By TEE LIN SAY
| Sept 3, 2010 KUALA LUMPUR:
Preemptive measures to curb purchases in certain property segments may yield temporary results as buoyant consumer sentiment and demand for good locations are expected to sustain.
Property analysts said there could be a short-term knee-jerk reaction to Bank Negara’s possible imposition of an 80% loan-to-value ratio (LVR) for mortgages to avert the risk of a potential property bubble.
CIMB research head Terence Wong is not overly concerned over such moves, pointing out that the previous imposition of a 5% real property gains tax last October had only resulted in a short-term cooling of demand. “This will be effective in cooling down the market for a few months. People will step back and pay more attention to the launches and product offerings instead of simply jumping onto the bandwagon,” he said. Wong, however, feels that the measure should not be imposed across the board. It should be applied to landed homes rather than condominiums, as it is mainly the prices of landed properties that have gone up extremely fast.
On the other hand, price increases for high-rise condominiums and apartments have been relatively subdued due to an oversupply situation. “We know there is a finite supply of land in the Klang Valley. Everybody wants his own plot of garden. So logically, that is why prices of landed properties are going up. In that sense, this potential move (to curb certain property loans) is not a serious concern,” said Wong.
Analysts are not surprised by the possibility of a cap on the LVR as the prices of selected properties in prime locations in the Klang Valley have shot up in recent months due to a combination of factors including pent-up demand and speculation.
Bank Negara is currently exploring this measure to reduce excessive speculation and prevent the housing market from overheating as the economy recovers amidst a low interest rate environment.
Developers have enjoyed record sales this year and in some instances, sales have been so strong that some developers have the luxury of slowing down their launches.
NewAsia Capital associate director Sherilyn Foong agreed that the possible measures would, to an extent, cool down speculation in the property sector. In Foong’s view, these potential measures could affect the take-up rates, especially among the higher value primary transactions which have benefited from innovative financing schemes. “Pending more details, if the cap is only imposed on higher value transactions of say, RM1mil and above, the lower-middle range should, technically, not be affected. “This is unless the entire sector turns bearish against the sentiment induced by sector-specific measures such as impositions of capital gains tax,” she said.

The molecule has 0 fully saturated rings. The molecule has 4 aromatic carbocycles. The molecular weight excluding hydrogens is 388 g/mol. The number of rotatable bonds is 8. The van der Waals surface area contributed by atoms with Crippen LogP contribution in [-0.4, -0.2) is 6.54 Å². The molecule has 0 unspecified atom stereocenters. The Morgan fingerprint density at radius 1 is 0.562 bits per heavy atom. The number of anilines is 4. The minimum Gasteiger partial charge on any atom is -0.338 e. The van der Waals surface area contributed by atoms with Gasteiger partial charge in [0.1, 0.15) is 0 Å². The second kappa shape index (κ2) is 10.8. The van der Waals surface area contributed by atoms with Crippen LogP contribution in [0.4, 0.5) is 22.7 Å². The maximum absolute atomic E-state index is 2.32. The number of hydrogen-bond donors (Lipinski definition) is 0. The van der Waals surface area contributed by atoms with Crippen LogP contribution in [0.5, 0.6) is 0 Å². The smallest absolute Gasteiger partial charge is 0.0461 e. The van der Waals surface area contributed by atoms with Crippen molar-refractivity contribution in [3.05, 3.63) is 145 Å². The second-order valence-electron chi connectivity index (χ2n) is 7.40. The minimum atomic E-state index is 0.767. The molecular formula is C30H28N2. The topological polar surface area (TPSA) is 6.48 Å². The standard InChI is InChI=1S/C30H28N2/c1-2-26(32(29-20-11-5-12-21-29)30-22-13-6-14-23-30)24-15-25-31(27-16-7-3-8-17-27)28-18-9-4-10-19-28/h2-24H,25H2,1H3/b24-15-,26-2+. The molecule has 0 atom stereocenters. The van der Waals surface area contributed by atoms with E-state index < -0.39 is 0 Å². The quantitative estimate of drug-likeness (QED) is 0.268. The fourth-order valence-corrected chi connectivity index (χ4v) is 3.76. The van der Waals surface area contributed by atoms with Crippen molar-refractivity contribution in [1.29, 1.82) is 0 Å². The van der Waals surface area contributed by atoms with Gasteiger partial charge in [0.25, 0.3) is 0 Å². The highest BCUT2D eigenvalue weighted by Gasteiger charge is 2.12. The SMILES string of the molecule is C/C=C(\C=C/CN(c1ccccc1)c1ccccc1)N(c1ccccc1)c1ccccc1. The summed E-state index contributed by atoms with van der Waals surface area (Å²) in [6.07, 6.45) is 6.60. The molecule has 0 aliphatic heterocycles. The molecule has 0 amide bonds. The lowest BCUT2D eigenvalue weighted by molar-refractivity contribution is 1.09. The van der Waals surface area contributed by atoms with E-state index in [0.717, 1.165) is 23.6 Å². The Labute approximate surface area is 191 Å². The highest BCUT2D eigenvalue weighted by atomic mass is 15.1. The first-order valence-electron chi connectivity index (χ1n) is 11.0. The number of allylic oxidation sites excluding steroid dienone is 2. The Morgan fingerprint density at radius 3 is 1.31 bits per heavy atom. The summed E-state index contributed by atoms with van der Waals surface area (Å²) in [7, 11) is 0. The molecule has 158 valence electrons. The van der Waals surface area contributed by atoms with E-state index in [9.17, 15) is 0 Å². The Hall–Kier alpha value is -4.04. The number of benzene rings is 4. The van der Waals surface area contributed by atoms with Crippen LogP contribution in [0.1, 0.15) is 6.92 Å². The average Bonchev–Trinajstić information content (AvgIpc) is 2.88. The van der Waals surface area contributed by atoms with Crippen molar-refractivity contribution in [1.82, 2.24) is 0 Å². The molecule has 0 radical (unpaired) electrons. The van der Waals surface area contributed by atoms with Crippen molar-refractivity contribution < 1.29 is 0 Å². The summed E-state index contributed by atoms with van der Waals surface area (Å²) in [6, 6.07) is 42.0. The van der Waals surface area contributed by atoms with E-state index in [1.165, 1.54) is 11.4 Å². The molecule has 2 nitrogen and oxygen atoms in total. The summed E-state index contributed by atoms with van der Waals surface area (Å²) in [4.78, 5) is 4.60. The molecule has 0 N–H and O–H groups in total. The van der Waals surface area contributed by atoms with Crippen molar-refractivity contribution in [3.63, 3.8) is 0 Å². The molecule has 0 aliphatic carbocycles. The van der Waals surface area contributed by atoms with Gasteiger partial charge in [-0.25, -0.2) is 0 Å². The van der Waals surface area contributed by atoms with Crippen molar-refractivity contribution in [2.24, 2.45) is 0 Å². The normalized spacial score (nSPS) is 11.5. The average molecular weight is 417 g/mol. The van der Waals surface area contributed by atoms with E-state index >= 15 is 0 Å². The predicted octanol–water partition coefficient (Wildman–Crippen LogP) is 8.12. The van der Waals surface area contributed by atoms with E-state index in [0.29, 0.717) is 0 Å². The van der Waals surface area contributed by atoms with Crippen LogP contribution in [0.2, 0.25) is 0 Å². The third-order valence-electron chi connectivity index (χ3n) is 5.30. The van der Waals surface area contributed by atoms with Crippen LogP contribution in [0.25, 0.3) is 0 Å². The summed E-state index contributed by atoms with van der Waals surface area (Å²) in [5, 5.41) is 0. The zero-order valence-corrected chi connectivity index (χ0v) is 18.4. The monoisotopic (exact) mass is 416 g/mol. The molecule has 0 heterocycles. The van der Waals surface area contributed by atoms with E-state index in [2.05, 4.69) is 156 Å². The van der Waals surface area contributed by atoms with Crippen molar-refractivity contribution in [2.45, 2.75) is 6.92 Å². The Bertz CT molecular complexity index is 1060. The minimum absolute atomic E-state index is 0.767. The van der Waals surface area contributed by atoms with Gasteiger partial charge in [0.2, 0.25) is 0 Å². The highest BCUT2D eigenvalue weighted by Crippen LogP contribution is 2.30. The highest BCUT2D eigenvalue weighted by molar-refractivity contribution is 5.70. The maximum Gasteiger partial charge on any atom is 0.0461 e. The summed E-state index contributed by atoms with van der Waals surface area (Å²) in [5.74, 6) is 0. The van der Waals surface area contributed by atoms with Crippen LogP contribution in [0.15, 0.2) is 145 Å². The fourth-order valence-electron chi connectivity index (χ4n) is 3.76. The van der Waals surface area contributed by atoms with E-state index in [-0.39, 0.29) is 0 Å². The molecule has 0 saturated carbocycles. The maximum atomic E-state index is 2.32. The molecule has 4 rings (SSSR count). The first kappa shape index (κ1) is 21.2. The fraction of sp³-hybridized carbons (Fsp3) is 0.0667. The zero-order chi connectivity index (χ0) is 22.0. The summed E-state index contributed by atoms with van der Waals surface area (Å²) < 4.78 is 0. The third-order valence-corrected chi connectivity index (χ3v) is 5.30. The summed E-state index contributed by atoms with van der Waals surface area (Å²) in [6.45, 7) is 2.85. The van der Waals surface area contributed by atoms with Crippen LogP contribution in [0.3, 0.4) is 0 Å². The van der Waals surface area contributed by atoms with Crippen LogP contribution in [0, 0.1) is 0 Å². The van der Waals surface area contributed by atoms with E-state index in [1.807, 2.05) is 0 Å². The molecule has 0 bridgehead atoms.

Credit Suisse research head Tan Ting Min, in her report on Tuesday, said capping the LVR at 80% would put a dent on the Malaysia property sector and dampen sentiment in the near term. “The cap on LVR will indirectly reduce affordability and may cool demand in the mass market and mid- to high-end segments. “We may also see some downtrading as affordability will be determined by the higher 20% equity upfront requirement.” In the longer term, Tan views the preemptive role taken by Bank Negara as positive. “It is critical in ensuring the sustainability of the Malaysia property market and reducing the risk of a major ‘shock’ to the sector should the economy slow or interest rates rise,” she said.
In the region, similar moves have been made to cool the property market over the past 12 months. Singapore announced another round of cooling measures on Monday, including lowering the LVR to 70% for buyers with one or more outstanding loans, from 80% previously.